Psalm 119 ends on a Blue Note

This week my leadership/mentoring/accountability group read and mediated on Psalms 119. I saw struck by the last verse of the song.

“I have gone astray like a lost sheep; seek your servant/ For I do not forget your commandments.”

This is David’s magnus opus, a massive acrostic Psalm outlining the merits of God’s Word and his passion for it– from “A” to “Z”. 176 verses on the benefits and beauty of the Torah and here’s what David doesn’t say….

“I’ve arrived.”


“My life is perfectly order around the Word.”

Instead, David concludes his celebration of the perfection of the Word with a realization of how fragile he is and how dependant he is on God.

How depressing.

How wonderful.

Leadership applications? No matter how long you and I handle the Word, we will always be profoundly weak and utterly dependant upon God.

And the best selling video game console is…

… it’s not the PS3, the Wii, or the XBOX 360… but the PS2. While Wii is the most popular of the new generation of consoles, the PS2 reigns in sales. Sony has taken a beating over the lack of buzz surrounding the PS3 and has chose to continue to support and sell their old console. Read more at Slate.

Book Review: Myspace for Moms and Dads


Connie Neal / Zondervan  Reader Appeal: Parents 

Genre: RELIGION/ Christian Life/ Family THE REVIEWPerhaps it’s inconceivable only to me, but, somehow, I’ve found myself the parent of a teenager this past year. And right on cue, my son is asking for all of the adolescent accessories—email accounts, a cell phone, and a TV and Internet access in his bedroom. I’ve conceded on the email account but the rest will have to wait. A teen should come with a Surgeon General’s Warning. “Caution: Raising a teen may result in sleepless nights and increased anxiety levels.”
If you’re the parent of a teen, you owe it to yourself to introduce yourself to Connie Neal. Connie is an author and speaker who specialty is understanding “the intersection of parenting and pop culture.” Connie is the deep breath that every parent needs to take before hyperventilating over all the challenge of raising godly children in the American culture.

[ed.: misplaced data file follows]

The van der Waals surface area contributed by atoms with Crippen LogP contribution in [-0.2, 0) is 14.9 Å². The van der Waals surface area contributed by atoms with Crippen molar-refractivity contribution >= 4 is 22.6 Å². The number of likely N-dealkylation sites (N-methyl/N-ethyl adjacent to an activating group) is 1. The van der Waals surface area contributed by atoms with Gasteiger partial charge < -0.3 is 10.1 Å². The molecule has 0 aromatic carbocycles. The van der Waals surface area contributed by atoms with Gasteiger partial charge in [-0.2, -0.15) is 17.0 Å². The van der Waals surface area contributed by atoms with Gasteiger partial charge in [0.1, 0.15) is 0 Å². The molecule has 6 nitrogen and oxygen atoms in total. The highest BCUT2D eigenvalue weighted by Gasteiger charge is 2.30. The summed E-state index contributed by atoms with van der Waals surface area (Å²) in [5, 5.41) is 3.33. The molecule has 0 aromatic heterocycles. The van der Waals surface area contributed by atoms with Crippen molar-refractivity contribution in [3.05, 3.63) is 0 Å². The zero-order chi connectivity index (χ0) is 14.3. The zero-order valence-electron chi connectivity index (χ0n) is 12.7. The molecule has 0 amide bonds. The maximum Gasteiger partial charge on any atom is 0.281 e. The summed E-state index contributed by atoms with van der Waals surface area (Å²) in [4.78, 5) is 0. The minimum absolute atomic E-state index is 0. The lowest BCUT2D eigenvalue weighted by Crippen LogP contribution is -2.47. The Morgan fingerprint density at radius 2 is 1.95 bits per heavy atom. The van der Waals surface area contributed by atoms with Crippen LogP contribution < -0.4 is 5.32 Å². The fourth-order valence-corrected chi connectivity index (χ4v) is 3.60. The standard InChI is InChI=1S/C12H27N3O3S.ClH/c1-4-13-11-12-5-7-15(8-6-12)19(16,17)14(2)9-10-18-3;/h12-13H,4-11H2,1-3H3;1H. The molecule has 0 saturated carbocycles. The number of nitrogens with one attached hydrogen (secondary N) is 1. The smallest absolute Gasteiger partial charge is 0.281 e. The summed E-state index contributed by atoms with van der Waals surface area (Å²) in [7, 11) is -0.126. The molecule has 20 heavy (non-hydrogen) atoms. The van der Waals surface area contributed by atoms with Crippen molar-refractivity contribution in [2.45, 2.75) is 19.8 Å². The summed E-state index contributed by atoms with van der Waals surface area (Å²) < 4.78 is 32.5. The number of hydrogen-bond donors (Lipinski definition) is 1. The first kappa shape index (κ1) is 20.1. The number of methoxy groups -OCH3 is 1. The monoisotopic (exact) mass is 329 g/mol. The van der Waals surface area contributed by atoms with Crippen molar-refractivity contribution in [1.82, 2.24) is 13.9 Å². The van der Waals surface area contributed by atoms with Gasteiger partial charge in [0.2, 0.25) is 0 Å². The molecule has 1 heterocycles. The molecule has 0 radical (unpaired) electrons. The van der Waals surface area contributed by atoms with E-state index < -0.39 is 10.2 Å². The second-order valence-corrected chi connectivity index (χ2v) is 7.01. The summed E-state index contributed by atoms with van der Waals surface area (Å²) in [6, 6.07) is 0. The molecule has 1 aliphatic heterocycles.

Connie’s latest book, MYSPACE FOR MOMS AND DADS, is designed to help busy parents understand the Internet phenomena known as social networking. “Social Networking” is using home computers and the Internet to connect with peer and to make new friendships. Some of the more popular social networking websites include Myspace and Facebook. Parents might be aware and wary of social networking due to a rash recent news stories that detail how sexual predators have used Myspace to connect with teens and lure them into face-to-face meetings.  Connie uses her calming logic and sanity to calm parents and to give them the tools they need to navigate this new world of social networking. Connie defuses the emotional charge surrounding social networking with her methodical treatment of the book. Part One explains what the history of social networking. Part Two walks as parent through the mechanics of setting up a “Myspace” account. In Part Three, Connie explains the draw of Myspace on teenagers. Teens use social networking to meet God-given developmental needs. Connie helps you connect with your teens’ needs by reminding you of their basic relational needs to connect and to express themselves. Finally, Connie offers a Christian framework to Christian parents decide if Myspace is right for their teens.  

One of the most valuable features of the book is a section that trains parents how to customize the Myspace profile to reduce the risk of teens encountering unsafe people or on-line “friends” with unchristian values. Parents will also be equipped with the proper questions to ask their teens to help monitor their healthy use of Myspace.  Readers familiar with Connie Neal’s writing know that she is biased toward engaging culture and for using cultural trends to train discerning teenagers. Connie’s “Walking Talk in